Second Statement

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The paradigm that I am suggesting is exactly the same one that is in John's diagram. For this audience I will stick to logician's terminology. Engineers develop artifacts which are naturally axiom sets even if they don't always recognize it. The axiom sets generate a theory depending on the logic the axiom set is embedded in. The axiom sets are finitely presented. The theory generated by the axiom set are the conclusions which can be derived from the axioms in the logic. As any axiom set or theory there are natural definitions of a valid model of the theory generated by the axiom set. Depending on the axiom set there may possibly be both finite or infinite models. Following John's diagram there are two general kinds of models, the ones in the physical world and simulation models. To me what is important in both cases is not finiteness of the model but its constructivity. This requires a lot more discussion which I will not do here. Following the usual logic paradigm you expect the reasoning to be "true" in all valid models, at least when the theory is sound.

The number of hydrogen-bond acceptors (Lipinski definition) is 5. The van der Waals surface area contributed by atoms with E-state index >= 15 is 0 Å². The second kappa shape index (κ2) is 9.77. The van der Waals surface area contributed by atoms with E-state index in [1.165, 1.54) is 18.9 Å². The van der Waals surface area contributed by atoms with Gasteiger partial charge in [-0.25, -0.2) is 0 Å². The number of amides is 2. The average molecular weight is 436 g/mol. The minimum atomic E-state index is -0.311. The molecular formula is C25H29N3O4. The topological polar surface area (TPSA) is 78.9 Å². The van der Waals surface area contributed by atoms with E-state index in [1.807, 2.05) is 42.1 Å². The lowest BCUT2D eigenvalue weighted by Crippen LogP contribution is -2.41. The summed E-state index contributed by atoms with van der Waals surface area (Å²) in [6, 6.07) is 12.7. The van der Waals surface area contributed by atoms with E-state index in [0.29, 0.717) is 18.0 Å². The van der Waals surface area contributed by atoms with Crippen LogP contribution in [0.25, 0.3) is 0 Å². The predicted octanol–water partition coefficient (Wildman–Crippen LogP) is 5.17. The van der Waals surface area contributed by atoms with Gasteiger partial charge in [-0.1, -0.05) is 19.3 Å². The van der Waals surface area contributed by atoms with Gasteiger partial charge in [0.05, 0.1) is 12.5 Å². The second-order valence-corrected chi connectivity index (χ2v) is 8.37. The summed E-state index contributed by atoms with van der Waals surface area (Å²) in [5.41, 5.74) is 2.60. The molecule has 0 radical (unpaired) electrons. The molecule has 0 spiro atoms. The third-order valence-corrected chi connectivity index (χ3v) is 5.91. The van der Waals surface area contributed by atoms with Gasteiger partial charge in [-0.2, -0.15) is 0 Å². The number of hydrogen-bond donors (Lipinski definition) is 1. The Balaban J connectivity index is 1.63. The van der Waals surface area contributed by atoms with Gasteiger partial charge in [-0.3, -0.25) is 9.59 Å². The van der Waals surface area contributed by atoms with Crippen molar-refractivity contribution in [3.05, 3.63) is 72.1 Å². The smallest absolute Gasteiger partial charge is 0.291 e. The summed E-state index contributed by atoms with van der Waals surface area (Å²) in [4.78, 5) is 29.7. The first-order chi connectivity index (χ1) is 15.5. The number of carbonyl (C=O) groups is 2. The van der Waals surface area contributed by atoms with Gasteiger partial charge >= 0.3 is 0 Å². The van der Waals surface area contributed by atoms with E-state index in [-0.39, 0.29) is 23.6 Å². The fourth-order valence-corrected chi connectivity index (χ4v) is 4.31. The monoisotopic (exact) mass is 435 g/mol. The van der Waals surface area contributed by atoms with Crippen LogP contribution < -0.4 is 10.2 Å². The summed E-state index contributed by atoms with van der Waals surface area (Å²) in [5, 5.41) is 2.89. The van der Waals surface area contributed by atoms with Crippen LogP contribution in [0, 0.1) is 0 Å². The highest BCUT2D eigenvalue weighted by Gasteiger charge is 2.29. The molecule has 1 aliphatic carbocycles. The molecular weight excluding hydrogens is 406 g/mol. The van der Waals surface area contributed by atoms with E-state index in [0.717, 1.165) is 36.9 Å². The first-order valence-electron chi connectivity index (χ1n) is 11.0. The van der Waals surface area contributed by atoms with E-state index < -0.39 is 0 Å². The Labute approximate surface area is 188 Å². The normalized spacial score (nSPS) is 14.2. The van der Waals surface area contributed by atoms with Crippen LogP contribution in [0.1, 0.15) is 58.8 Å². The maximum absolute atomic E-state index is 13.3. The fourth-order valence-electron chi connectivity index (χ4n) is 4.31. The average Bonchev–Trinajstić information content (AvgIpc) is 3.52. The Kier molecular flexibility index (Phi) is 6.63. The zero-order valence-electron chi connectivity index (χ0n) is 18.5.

For now only one more idea.

The axioms sets that engineers produce generally have a lot more valid models than the engineer intended. So a lot of practical engineering work is identifying the additional assumptions needed to constrain the valid models. One could view these additional assumptions as "context" for the axiom sets. That is in some domain all of these assumptions could be added automatically to a proof assistant (aka engineer's model development tool) without the axiom set developer even being aware of it. For example in the paper reference above we were modeling both the aircraft and its operational environment. For the axiom set to generate the 3D simulations that we produced we had to add an immense amount of assumptions about physics regarding aerodynamics, sensor performance etc.

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Just to begin, 1) It would be nice to have "John's diagram" in the article or by URL. 2) Is it possible to look at an example of axiom set? Or let's look OWL 2 Primer Should we think that whole this ontology is an axiom set?

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